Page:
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My professor mentioned a proper mapping theorem after the name of Remmert which says:

Let $X$ and $Y$ be complex manifolds, $f:X \to Y$ be a proper holomorphic map, and $V \subset X$ be a complex analytic subvariety of $ X$, then $f(V)$ is a subvariety of $Y$.

I know this is a deep result, and the proof is not easy, but is there any simple reason which can convince me $f(V)$ is a subvariety, at least intuitively?

Besides, what is the analog result in algebraic geometry? In Hartshorne, he can only say the image is constructible set.

EDIT: One of intuitive explanation which mix the language of complex and algebraic geoemtry may be following: suppose X,Y are projective analytic varieties over $\mathbb{C}$, than they are algebraic varieties. Because proper morphism are closed, and also because the image is a constructible set, it has to be a variety.

The problems of above explanation are: (1) The question is obviously local on Y, but I have to assume X,Y are projective analytic varieties in order to translate back to algebraic varities(GAGA).(2)I still use the result that the image is constructible which is not obvious intuitively,and GAGA to connect analytic variety to algebraic variety. All in all, it is not a good idea to use algebraic geometry to explain complex geometry.

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It's Remmert actually. –  froggie Dec 16 '12 at 0:59
    
Thank you, I have edited the name. –  Li Zhan Dec 16 '12 at 1:13
    
There's a notion of "proper morphism" native to algebraic geometry -- a morphism is said to be "proper" if it's separated and every base extension of it is a closed map. In particular, it itself is a closed map, so of course the image of any subvariety of $X$ is a subvariety of $Y$. Of course, this doesn't really answer your question, since it's not clear why this is the correct generalization of the analytic "proper." But you can check that a map of projective varieties over $\mathbb{C}$ is analytically proper iff it is algebraically proper. –  Paul VanKoughnett Dec 16 '12 at 1:18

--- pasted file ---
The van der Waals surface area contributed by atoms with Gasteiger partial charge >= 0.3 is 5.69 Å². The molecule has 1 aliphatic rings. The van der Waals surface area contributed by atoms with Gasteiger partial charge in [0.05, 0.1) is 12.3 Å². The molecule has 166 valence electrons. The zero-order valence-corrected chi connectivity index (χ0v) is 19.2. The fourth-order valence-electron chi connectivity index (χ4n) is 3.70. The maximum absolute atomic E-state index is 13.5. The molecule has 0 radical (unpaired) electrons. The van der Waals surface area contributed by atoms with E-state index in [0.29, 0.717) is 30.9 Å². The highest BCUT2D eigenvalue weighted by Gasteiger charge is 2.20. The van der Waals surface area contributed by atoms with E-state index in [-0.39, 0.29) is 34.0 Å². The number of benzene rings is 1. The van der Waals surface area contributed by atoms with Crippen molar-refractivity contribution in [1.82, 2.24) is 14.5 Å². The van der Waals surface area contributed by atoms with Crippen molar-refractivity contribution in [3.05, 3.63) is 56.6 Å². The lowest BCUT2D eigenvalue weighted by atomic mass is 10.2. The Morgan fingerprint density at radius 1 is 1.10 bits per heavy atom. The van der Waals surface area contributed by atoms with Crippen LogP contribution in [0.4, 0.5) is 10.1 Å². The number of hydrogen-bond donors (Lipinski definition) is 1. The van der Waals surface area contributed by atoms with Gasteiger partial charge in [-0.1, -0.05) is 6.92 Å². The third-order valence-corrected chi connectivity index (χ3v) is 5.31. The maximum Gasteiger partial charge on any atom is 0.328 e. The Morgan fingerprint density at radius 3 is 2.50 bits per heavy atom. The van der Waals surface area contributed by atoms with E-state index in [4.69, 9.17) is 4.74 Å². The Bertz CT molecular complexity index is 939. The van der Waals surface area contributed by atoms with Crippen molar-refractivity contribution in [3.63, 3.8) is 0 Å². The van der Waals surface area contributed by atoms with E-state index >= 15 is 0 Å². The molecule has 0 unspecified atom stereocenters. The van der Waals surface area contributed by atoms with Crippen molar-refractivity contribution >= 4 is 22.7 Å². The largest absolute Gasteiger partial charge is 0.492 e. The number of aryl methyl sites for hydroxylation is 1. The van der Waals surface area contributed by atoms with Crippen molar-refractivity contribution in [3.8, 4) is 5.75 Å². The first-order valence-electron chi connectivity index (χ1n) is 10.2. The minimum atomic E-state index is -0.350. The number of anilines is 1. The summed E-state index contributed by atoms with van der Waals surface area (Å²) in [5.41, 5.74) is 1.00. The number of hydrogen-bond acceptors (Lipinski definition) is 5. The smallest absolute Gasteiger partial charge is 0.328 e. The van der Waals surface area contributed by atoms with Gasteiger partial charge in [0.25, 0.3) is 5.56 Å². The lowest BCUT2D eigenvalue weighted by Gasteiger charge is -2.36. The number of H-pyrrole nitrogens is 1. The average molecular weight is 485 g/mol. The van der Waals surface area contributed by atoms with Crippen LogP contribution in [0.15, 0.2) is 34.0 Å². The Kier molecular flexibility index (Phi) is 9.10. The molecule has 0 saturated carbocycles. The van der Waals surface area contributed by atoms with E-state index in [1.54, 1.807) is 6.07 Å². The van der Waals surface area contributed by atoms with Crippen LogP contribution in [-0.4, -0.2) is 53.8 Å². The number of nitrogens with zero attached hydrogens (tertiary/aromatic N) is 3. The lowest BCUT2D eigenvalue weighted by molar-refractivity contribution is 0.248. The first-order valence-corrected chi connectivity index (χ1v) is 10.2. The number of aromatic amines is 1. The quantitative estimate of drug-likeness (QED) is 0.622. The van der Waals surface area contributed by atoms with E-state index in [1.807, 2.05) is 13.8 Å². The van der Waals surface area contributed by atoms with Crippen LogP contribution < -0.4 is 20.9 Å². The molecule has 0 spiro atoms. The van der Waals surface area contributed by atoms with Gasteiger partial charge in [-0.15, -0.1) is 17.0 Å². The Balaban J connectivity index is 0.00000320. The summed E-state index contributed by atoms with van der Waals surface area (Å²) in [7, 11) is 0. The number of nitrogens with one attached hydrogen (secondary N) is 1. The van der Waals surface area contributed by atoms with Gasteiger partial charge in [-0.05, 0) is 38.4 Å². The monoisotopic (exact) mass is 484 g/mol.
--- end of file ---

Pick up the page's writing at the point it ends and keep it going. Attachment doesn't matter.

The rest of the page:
As for the intuitive reason, take $V$ to be a manifold and $f$ to have a Jacobian matrix of constant rank; then for every $x\in V$ there exists a neighborhood $W_x$ such that $f(W_x)$ is a manifold. By compactness, for every $y\in V$ there exist only finitely many $x\in f^{-1}(y)$, so we can find $W\subset\bigcap f(W_x)$ a neighborhood of $y$ which is a manifold. To deal first with the non-constant rank case and then with the singular case, you just need extension theorems (namely, Remmert-Stein), which don't have anything to do with properness of maps, and induction. –  wisefool Dec 16 '12 at 1:33

1 Answer 1

@Li

Dear Li,

Remmert’s proper mapping theorem fits into a series of subsequent generalizations:

  1. The finite mapping theorem: It assumes the map $f: X \longrightarrow Y$ to be finite.

  2. Remmert’s proper mapping theorem as stated in your question.

  3. Grauert’s theorem on the coherence of the direct image sheaves: If $X$ and $Y$ are complex spaces, $f: X \longrightarrow Y$ a proper holomorphic map and $\mathscr F$ a coherent sheaf on $X$, then all direct image sheaves $R^if_* (\mathscr F), i \in \mathbb N,$ are coherent.

Grauert's theorem implies Remmert's theorem, because any analytic set is the support of its structure sheaf, which is coherent. In my opinion, Grauert's theorem and its different proofs belong to the deepest results of complex analysis.

The finite mapping theorem has both a topological aspect and an algebraic aspect because it considers a proper mapping with zero-dimensional fibres. The proof goes by induction on the dimension of $X$. Thanks to the properness of $f$ the induction step reduces to a local situation at points $x = 0 \in X$ and $f(x) = 0\in Y$: Consider

$$pr: \mathbb {C}^n \longrightarrow \mathbb {C}^{n-1},$$

the canonical projection onto the first $n-1$ coordinates and consider a proper ideal

$$\mathscr a \subsetneq \mathbb C {\{z_1,...,z_n}\},$$

regular in $z_n,$ which defines the germ of an analytic set $V(\mathscr a)$ at $x$. Intuitively, the map $$pr|V(\mathscr a) \longrightarrow pr(V(\mathscr a))$$

is a branched covering: By methods from local analytic algebra one proves

$$pr(V(\mathscr a)) = V(\mathscr a \cap \mathbb C \{z_1,.,,,z_{n-1}\}).$$

The analogue and guide of Grauert's theorem is the proper mapping theorem of Grothendieck (see Hartshorne III, Remark 8.8.1). The proof of Grothendieck's theorem is much easier than the proof of Grauert's theorem.

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Great answer: I wonder why it was not upvoted. Anyway, +1.I share your opinion on Grauert's result: it might have won him a Fields medal if it hadn't been so badly written. But Grauert's proof was perfectly correct, as I was assured by Knorr, Forster, Malgrange and others who had deciphered it. –  Georges Elencwajg Sep 16 at 7:57

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